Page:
TC TO JOHN STUART MILL; 12 January 1833; DOI: 10.1215/lt-18330112-TC-JSM-01; CL 6:300-305.
TC TO JOHN STUART MILL
18. Carlton Street, Stockbridge, Edinburgh, / 12th Jany, 1833.
My Dear Mill,
Your Letter1 lay here on the mantel-piece, to greet my arrival on Monday night; the reading of it seasoned our first cup of tea, and already gave us something of the feeling of home. I must now write to you, very hurriedly; were it only to bring our Correspondence once more into train. Any interruption of it were a loss to me at present: there is something in your honest fellow-feeling, and klare Theilnahme [clear sympathy], that I could not afford to part with. Man is infinitely precious to man! This truth one should know; and along with it the other truth, which I for many years too exclusively insisted on, that man is sufficient for himself.
We arrived here, under clouds of cigar-smoke, in perfect safety; and during the next two days, our rather multifarious Luggage had also come to hand uninjured, and been arranged in its new repositories; and again one could in some measure say, Me voici [Here I am]. We have a really pleasant spacious habitation here; on the northwest verge of the City; the Water of Leith flowing by not far on the right; left and straight forwards (for we front two ways) broad clear spaces with huge trees growing thro' the pavement, where multitudes of rooks are even now making a quite rustic melody. Edinburgh, which I wish you were here to see with me, is but a kind of village compared to London: to me with my former impressions still fresh, it all looks inexpressibly contracted, orderly, snug, as a village should; to which feeling also the many known faces you meet on the street contribute. Thus we have a pleasant feeling of homeness; and want that mighty roar of the London Life—torrent, which was alternately one of the most saddenning and one of the most inspiring sights I ever looked on; altogether a prophetic-looking sight. This place is called by the country people Auld Reekie; yet the reek here is but a faint breath of blue incense to that horrid flood of Spartan black-broth one has to inhale in London; fogs and mud therefore we happily consider as left behind us. On the other hand one must put up with much that is spiritually kleinstadtisch [provincial]: for example, I heard a man yesterday three times over characterise M'Culloch's Commercial Dictionary,2 with a look of true enthusiasm, by the epithet “stupendous.” I feel indeed that no John Mill will come in on the wednesday evenings here; but a much fainter sort of spiritual worth must suffice. One man of a sincere character, as I understand the word sincere, would never yet turn up for me in these parts. However, we must look again: we have engaged this house (properly a Floor, as you have seen in Paris) for three months; in such environment till the Spring weather return you can figure us.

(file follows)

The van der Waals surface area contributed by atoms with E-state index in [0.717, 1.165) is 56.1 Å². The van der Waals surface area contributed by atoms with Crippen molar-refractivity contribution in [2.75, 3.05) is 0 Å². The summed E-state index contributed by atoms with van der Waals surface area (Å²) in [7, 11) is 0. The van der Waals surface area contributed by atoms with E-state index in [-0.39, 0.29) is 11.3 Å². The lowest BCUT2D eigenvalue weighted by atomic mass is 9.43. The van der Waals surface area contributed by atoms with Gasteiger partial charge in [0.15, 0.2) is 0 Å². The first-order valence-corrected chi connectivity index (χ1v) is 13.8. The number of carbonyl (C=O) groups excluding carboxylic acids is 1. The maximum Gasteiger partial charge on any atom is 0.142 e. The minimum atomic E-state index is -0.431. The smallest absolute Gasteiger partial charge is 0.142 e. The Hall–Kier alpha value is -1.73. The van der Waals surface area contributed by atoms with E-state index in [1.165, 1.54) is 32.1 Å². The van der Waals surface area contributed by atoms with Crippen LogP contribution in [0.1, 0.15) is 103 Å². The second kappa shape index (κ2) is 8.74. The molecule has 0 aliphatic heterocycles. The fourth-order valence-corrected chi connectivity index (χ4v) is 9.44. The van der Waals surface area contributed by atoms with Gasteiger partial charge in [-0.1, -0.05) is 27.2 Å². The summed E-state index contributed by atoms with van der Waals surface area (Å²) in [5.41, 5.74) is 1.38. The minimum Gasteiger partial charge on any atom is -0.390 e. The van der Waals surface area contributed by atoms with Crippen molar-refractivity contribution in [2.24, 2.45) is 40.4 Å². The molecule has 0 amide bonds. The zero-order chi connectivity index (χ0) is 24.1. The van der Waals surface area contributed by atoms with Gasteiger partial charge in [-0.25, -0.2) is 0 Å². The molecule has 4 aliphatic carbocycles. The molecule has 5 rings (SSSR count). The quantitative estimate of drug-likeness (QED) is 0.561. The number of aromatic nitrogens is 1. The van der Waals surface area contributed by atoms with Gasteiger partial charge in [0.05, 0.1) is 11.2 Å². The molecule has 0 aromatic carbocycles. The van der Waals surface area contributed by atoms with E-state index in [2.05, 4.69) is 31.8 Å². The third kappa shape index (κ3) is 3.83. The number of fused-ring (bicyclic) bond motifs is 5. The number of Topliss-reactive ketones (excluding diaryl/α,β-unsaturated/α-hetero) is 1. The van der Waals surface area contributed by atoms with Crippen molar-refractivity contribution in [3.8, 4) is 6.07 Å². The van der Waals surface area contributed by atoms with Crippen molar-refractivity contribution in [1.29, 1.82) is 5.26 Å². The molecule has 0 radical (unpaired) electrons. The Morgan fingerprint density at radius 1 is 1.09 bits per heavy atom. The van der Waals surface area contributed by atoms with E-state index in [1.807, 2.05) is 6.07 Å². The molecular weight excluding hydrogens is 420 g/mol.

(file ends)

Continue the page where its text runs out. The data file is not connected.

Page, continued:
I have seen Napier, and set him anew to work about these Books, which he fancies to be here with Adam Black: what the result of his efforts have been I yet know not. A vexatious business; about which however not to spoil your kindness I will not vex myself: if the Books be lost, you must let me replace them, and there will be the end. Napier I find is an old acquaintance of your Father's: I hope to find something in him, for he is not without force; meanwhile however he listens with silence and amazement to my Teufelsdreckism; being himself a solid old-established Edinburgh Whig. A plentiful species here; which begins to see however that the world is wider than it fancied, and to have qualms enough. The Radicals, I believe, are but a rabid, distracted, avoidable set of men, of the Hunt and Cobbett sort. Tait I notice has enlarged his windows very much; and hoisted a standard of Pasteboard inside, whereon in huge party-coloured letters, I read only: “M A G A Z I N E[.]” The man himself I have not yet met with.